Script to show last successful Veeam backup of VMs

Here is a small and simple PowerShell script to list VMs, their last successful backup and the days gone since then.

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Script to show last successful Veeam backup of VMs

Create CPG using Disk Filter

Recently I had to create a new 3PAR CPG using just new added 1.2TB disks. But the system uses already a cage full of 600GB disk. While it was straight forward to change the existing CPG (using 3PAR Management ConsoleStoreServe Management Console (SSMC) does not support this feature any more) to use all disk in cage 0, it was not possible to create a new CPG for all FC disks in cage 1. It was not possible to filter cage number, slot in cage, magazine or chunklet-sizes in the GUI. Also using a simple version of createcpg command does not work. All I got was an error: “Error: no available space for given (invalid?) parameters“.

To get the work done, I used this command:

createcpg -sdgs 32g -t r5 -ha mag -ssz 4 -ss 128 -ch first -p -devtype FC -tc_gt 546 -saga "-ha mag -p -devtype FC -tc_gt 546" FC_r5_1200_AO


  • -sdgs 32g
    Growth Increment. Note: use 32g instead of 32768!
  • -t
    Raid-Level (r0, r1, r5, r6)
  • -ha
    Availability (port, cag, mag)
  • -ssz
    Set-size. For example: set-size of 4 when using Raid5 means 3+1
  • -ss
    Step-size (KB)
  • -ch
    Preferred chunklets (first, last)
  • -p

    • -devtype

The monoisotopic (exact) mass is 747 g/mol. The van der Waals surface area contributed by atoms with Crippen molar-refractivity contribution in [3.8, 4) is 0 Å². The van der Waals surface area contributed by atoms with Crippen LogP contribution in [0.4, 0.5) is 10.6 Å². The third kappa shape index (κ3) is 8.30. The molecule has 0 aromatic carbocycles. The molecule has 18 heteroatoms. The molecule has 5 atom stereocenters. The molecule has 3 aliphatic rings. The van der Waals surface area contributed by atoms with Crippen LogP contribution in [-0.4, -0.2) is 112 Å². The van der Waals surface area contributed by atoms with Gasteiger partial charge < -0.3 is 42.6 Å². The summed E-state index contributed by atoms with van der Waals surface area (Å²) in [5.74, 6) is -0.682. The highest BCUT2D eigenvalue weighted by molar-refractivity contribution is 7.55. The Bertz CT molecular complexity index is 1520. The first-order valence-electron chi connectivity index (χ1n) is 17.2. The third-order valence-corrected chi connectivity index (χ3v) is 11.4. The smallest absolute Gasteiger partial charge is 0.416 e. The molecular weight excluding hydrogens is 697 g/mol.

Disktype (FC, NL, SSD)
    • -tc_gt
      Means: “total chunklets greater than”. -tc_gt 546 selects all disk have more than 546 chunklets (size of a chunklet = 1G –> use all disks greater than 600GB)
    • -tc_lt
      Means: “total chunklets less than”.
  • -saga
    This parameter describes the admin-space of the CPG. If you don’t enter this parameter, the characteristic of the admin-space will be different to the characteristic  of the user-space.
  • FC_r5_1200_AO
    Name of the new CPG
Create CPG using Disk Filter

4 ways to configure adv. settings in CLI

There are a few CLI methods to configure advanced settings in ESXi Hosts. It depends on where you are (vMA/Linux, Windows Client, Console) and what you want to do (configure all hosts or just a specific host, …) which option fits best. Here I describe the options: native PowerCLI, esxcli (console), esxcli (get-esxcli), esxcli (get-esxcli -v2) to:

  • List
    • All settings
    • All settings in a specific Tree or Folder (eg.  /UserVars)
    • A specific option
    • All settings that differ from default settings (Delta)
  • Set
    • Integer
    • String.

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4 ways to configure adv. settings in CLI

How PDL (Permanent Device Loss) looks like

Some time ago differentiation between PDL (Permanent Device Loss) and APD (All Path Down) was introduced to vSphere. In a PDL situation, the hosts does not expect the device to return. PDL happens for example, when an administrator unpresents a LUN from a host. APD on the other hand is completely unplanned. By default the host tries to get the device back. Starting with vSphere 6.0 there are settings in a HA-Cluster for response to PDL and APD. This post gives some information about the different settings, what happens to VMs with more than one VMDK, custom alarm creation and more.

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How PDL (Permanent Device Loss) looks like

Mount HP Blade enclosure DVD on VMs

Mounting a HP BladeSystem enclosre DVD drive on a VM sounds easy. And it is, but it is not that easy as I thought first. Technically it is a USB drive for the host, but it is not possible to pass through the device as a USB drive. This post describes the steps to take for windows VMs (tested for Windows 2008 and 2012), but this should also work for other OSs.

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Mount HP Blade enclosure DVD on VMs